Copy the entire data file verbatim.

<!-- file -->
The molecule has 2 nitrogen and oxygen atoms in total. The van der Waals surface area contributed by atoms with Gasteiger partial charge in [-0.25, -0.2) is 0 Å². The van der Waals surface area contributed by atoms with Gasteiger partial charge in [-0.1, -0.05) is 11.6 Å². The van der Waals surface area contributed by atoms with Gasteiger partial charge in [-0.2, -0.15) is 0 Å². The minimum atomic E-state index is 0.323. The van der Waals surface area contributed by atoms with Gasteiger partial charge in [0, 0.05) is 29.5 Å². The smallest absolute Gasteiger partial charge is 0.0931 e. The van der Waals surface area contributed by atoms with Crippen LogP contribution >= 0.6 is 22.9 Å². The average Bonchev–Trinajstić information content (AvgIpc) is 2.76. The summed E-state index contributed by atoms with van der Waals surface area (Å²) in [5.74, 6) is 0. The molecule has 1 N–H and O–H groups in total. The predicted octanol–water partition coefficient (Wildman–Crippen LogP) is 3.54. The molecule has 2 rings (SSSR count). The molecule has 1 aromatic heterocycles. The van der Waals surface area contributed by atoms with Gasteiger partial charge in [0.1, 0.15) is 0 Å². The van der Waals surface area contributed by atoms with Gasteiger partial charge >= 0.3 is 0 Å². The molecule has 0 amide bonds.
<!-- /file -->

The molecule has 2 nitrogen and oxygen atoms in total. The van der Waals surface area contributed by atoms with Gasteiger partial charge in [-0.25, -0.2) is 0 Å². The van der Waals surface area contributed by atoms with Gasteiger partial charge in [-0.1, -0.05) is 11.6 Å². The van der Waals surface area contributed by atoms with Gasteiger partial charge in [-0.2, -0.15) is 0 Å². The minimum atomic E-state index is 0.323. The van der Waals surface area contributed by atoms with Gasteiger partial charge in [0, 0.05) is 29.5 Å². The smallest absolute Gasteiger partial charge is 0.0931 e. The van der Waals surface area contributed by atoms with Crippen LogP contribution >= 0.6 is 22.9 Å². The average Bonchev–Trinajstić information content (AvgIpc) is 2.76. The summed E-state index contributed by atoms with van der Waals surface area (Å²) in [5.74, 6) is 0. The molecule has 1 N–H and O–H groups in total. The predicted octanol–water partition coefficient (Wildman–Crippen LogP) is 3.54. The molecule has 2 rings (SSSR count). The molecule has 1 aromatic heterocycles. The van der Waals surface area contributed by atoms with Gasteiger partial charge in [0.1, 0.15) is 0 Å². The van der Waals surface area contributed by atoms with Gasteiger partial charge >= 0.3 is 0 Å². The molecule has 0 amide bonds.